Louisiana is uniquely poised to take advantage of the wind power available in the Gulf of Mexico, power that can produce 510,000 megawatts of offshore wind energy each year.
Last fall, the federal government tried to auction the leases for more than 300,000 acres in federal waters off the Gulf, but only one bidder secured a lease for more than 100,000 acres off the coast of Lake Charles, La.
The potential for that lease as well as where the Gulf Coast will see growth and benefits is the subject of the second annual Tulane Offshore Wind Conference which takes place Jan. 19 at the Port of New Orleans Administration Building, 1350 Port of New Orleans Place, from 8 a.m. to 5 p.m. Among the issues discussed will be the federal and state leasing regulations and the permitting process, financing projects and the supply chain. The conference is offered at no charge.
“There is an incredible amount of uncapitalized wind power available in the Gulf,” said Interim Dean Sally Richardson, who practiced energy law at Skadden, Arps, Slate, Meagher & Flom in Washington, DC, before joining the faculty at Tulane Law School. “We are on the precipice of seeing the real capability of what the Gulf can produce in terms of wind energy.”
The keynote will be given by Amanda Lefton, Vice President of Development, East, for RWE, who transformed the offshore wind industry in the U.S. during her tenure as the Director of the Department of the Interior’s Bureau of Ocean Energy Management (BOEM). Lefton is leading RWE in developing its offshore project along the East Coast. In her role at BOEM, Lefton led the development and implementation of the Biden Administration’s ambitious offshore wind agenda, including all federal offshore wind leasing, project reviews, and policy and regulatory matters.
Prior to RWE, Lefton served as the Senior Policy Director of Energy and Climate at Foley Hoag and before that was the First Assistant Secretary for Energy and Environment for the former Governor of New York where she led the State’s climate and environmental initiatives and managed a portfolio of 12 agencies and authorities.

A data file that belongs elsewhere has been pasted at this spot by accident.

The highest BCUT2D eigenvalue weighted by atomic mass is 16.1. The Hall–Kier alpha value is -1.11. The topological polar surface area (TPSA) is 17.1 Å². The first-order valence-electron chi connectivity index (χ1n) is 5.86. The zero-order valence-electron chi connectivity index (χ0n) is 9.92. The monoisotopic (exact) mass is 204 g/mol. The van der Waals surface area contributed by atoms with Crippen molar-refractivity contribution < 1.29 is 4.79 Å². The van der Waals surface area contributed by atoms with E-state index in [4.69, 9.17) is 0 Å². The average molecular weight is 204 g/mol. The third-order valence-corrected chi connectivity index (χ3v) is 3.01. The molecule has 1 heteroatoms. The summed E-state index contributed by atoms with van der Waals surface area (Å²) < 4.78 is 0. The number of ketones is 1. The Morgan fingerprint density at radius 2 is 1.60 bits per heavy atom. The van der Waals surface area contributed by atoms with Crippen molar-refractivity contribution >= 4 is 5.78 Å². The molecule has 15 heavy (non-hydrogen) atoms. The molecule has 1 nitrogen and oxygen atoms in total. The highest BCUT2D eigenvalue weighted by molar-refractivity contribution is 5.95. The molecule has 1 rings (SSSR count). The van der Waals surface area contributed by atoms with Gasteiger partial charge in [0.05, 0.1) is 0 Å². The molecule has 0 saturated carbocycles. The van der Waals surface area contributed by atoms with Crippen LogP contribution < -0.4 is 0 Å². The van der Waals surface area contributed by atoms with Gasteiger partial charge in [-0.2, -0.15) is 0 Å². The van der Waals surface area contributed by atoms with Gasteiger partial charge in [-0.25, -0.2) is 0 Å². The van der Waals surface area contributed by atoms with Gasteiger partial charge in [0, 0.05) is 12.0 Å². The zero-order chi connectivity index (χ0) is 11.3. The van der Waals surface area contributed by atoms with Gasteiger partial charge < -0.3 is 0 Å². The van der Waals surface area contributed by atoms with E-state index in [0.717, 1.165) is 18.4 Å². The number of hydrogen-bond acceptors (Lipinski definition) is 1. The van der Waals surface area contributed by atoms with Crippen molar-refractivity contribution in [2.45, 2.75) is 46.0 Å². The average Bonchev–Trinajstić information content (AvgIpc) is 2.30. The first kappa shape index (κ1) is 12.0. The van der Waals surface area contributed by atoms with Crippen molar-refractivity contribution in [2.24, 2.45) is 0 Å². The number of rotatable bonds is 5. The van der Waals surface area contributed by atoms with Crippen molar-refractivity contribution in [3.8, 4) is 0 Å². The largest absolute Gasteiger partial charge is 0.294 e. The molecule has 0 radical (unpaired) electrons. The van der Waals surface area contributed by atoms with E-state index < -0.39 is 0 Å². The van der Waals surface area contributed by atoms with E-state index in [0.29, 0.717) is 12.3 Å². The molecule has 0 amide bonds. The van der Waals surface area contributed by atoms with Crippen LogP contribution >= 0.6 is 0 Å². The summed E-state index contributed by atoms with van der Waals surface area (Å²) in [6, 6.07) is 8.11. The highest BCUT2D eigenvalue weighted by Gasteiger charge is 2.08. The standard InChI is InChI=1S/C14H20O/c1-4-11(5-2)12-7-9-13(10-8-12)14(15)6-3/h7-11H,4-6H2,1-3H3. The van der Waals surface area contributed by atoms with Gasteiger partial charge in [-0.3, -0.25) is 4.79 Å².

Tulane’s Center for Energy Law is firmly establishing the law school as the premier law program in wind energy in the Gulf South. Last year’s first-ever wind conference was standing-room only, with hundreds of practitioners, industry leaders and the state’s governor in attendance.The governor touted an industry-ready workforce, infrastructure and other benefits that set Louisiana apart to help build the wind energy sector in the Gulf.
Louisiana is already ahead of other regions in the country because of the infrastructure and expertise it brings from its prolific oil and gas industry. Many of the skills needed in the offshore oil and gas industry are directly transferable to building and servicing wind farms. Offshore wind leasing in the Gulf will test whether the region’s superior oil and gas supply chain, technical know-how, and skilled offshore workforce can accelerate the development of offshore wind beyond that of the Atlantic and Pacific coasts.
Last August, the U.S. Bureau of Ocean Energy Management (BOEM), the federal agency that oversees offshore oil, gas, and wind permitting, initiated a process that led to the winning bid of its first Gulf offshore wind lease. However, hundreds of thousands of acres – through two additional leases – remain available in the Gulf.
The legal and market issues that will impact the industry is the focus of Tulane’s conference, and will address the long-term viability of the Gulf region in this field.
Even though the Gulf has weaker wind speeds compared to other wind energy areas nationally, the Gulf makes up for its relatively weak winds with other attributes. Its shallow waters reduce the need for tall, expensive turbines, and its warm temperatures and smaller wave heights will make construction and maintenance relatively easy and inexpensive. Port terminals and wharves are already located near the strong offshore wind resources. Some offshore oil platforms may gain a second life as wind energy substations or serve in other support roles.
“There are so many advantages for producing wind energy in the Gulf,” reiterated Dean Richardson. “The ability to reuse old platforms or to have high-paying manufacturing jobs for wind turbines in southern Louisiana, these are all huge advantages for the State. And Tulane Law School is poised to be the leader in wind energy law which is an exciting place to be.”